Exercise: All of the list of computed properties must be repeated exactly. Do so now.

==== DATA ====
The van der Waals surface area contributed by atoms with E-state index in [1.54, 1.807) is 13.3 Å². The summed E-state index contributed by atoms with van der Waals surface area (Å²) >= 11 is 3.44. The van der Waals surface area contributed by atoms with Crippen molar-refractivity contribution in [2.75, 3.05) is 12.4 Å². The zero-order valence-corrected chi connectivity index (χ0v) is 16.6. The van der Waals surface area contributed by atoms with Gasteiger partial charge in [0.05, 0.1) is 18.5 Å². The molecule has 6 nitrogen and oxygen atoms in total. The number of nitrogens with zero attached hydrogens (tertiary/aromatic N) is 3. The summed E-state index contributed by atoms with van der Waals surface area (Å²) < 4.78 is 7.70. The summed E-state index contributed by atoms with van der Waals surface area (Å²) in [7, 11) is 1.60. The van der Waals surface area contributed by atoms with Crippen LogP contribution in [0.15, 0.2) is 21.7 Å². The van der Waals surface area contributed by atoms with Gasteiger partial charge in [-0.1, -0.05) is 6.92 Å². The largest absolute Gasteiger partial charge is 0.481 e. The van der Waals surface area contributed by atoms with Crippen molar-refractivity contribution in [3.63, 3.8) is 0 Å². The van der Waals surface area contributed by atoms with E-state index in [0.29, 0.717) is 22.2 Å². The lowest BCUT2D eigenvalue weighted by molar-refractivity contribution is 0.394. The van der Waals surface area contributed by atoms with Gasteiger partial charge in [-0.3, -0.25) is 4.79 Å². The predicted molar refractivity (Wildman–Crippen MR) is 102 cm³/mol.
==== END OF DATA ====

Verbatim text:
The van der Waals surface area contributed by atoms with E-state index in [1.54, 1.807) is 13.3 Å². The summed E-state index contributed by atoms with van der Waals surface area (Å²) >= 11 is 3.44. The van der Waals surface area contributed by atoms with Crippen molar-refractivity contribution in [2.75, 3.05) is 12.4 Å². The zero-order valence-corrected chi connectivity index (χ0v) is 16.6. The van der Waals surface area contributed by atoms with Gasteiger partial charge in [0.05, 0.1) is 18.5 Å². The molecule has 6 nitrogen and oxygen atoms in total. The number of nitrogens with zero attached hydrogens (tertiary/aromatic N) is 3. The summed E-state index contributed by atoms with van der Waals surface area (Å²) < 4.78 is 7.70. The summed E-state index contributed by atoms with van der Waals surface area (Å²) in [7, 11) is 1.60. The van der Waals surface area contributed by atoms with Crippen LogP contribution in [0.15, 0.2) is 21.7 Å². The van der Waals surface area contributed by atoms with Gasteiger partial charge in [-0.1, -0.05) is 6.92 Å². The largest absolute Gasteiger partial charge is 0.481 e. The van der Waals surface area contributed by atoms with Crippen molar-refractivity contribution in [3.63, 3.8) is 0 Å². The van der Waals surface area contributed by atoms with E-state index in [0.29, 0.717) is 22.2 Å². The lowest BCUT2D eigenvalue weighted by molar-refractivity contribution is 0.394. The van der Waals surface area contributed by atoms with Gasteiger partial charge in [-0.3, -0.25) is 4.79 Å². The predicted molar refractivity (Wildman–Crippen MR) is 102 cm³/mol.